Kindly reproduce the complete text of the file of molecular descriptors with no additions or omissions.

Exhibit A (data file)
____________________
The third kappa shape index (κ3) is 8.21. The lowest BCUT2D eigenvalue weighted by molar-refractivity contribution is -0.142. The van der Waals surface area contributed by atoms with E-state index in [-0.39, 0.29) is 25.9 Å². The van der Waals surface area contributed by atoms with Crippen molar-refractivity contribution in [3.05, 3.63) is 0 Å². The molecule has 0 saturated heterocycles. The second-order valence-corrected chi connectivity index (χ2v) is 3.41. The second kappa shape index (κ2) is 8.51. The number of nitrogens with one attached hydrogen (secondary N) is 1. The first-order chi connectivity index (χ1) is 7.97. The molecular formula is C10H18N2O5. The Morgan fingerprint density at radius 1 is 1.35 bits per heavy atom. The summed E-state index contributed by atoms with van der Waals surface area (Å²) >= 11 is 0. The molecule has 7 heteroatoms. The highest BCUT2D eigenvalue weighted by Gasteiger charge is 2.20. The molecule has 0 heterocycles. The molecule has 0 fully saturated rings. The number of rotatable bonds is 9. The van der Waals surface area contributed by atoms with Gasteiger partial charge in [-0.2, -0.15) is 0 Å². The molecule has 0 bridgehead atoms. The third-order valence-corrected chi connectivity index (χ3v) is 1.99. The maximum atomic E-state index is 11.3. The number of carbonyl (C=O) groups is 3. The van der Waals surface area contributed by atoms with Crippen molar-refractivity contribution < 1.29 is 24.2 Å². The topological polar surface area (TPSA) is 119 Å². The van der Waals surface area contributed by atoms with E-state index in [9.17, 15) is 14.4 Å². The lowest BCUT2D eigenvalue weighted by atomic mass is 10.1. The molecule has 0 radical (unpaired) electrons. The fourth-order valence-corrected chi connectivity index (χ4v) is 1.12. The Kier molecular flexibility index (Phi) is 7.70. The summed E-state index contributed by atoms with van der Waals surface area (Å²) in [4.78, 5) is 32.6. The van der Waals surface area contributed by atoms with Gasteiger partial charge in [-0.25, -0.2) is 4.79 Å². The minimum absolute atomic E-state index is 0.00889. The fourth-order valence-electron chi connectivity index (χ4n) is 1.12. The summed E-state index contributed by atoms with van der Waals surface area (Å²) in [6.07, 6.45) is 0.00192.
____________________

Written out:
The third kappa shape index (κ3) is 8.21. The lowest BCUT2D eigenvalue weighted by molar-refractivity contribution is -0.142. The van der Waals surface area contributed by atoms with E-state index in [-0.39, 0.29) is 25.9 Å². The van der Waals surface area contributed by atoms with Crippen molar-refractivity contribution in [3.05, 3.63) is 0 Å². The molecule has 0 saturated heterocycles. The second-order valence-corrected chi connectivity index (χ2v) is 3.41. The second kappa shape index (κ2) is 8.51. The number of nitrogens with one attached hydrogen (secondary N) is 1. The first-order chi connectivity index (χ1) is 7.97. The molecular formula is C10H18N2O5. The Morgan fingerprint density at radius 1 is 1.35 bits per heavy atom. The summed E-state index contributed by atoms with van der Waals surface area (Å²) >= 11 is 0. The molecule has 7 heteroatoms. The highest BCUT2D eigenvalue weighted by Gasteiger charge is 2.20. The molecule has 0 heterocycles. The molecule has 0 fully saturated rings. The number of rotatable bonds is 9. The van der Waals surface area contributed by atoms with Gasteiger partial charge in [-0.2, -0.15) is 0 Å². The molecule has 0 bridgehead atoms. The third-order valence-corrected chi connectivity index (χ3v) is 1.99. The maximum atomic E-state index is 11.3. The number of carbonyl (C=O) groups is 3. The van der Waals surface area contributed by atoms with Crippen molar-refractivity contribution < 1.29 is 24.2 Å². The topological polar surface area (TPSA) is 119 Å². The van der Waals surface area contributed by atoms with E-state index in [9.17, 15) is 14.4 Å². The lowest BCUT2D eigenvalue weighted by atomic mass is 10.1. The molecule has 0 radical (unpaired) electrons. The fourth-order valence-corrected chi connectivity index (χ4v) is 1.12. The Kier molecular flexibility index (Phi) is 7.70. The summed E-state index contributed by atoms with van der Waals surface area (Å²) in [4.78, 5) is 32.6. The van der Waals surface area contributed by atoms with Gasteiger partial charge in [-0.25, -0.2) is 4.79 Å². The minimum absolute atomic E-state index is 0.00889. The fourth-order valence-electron chi connectivity index (χ4n) is 1.12. The summed E-state index contributed by atoms with van der Waals surface area (Å²) in [6.07, 6.45) is 0.00192.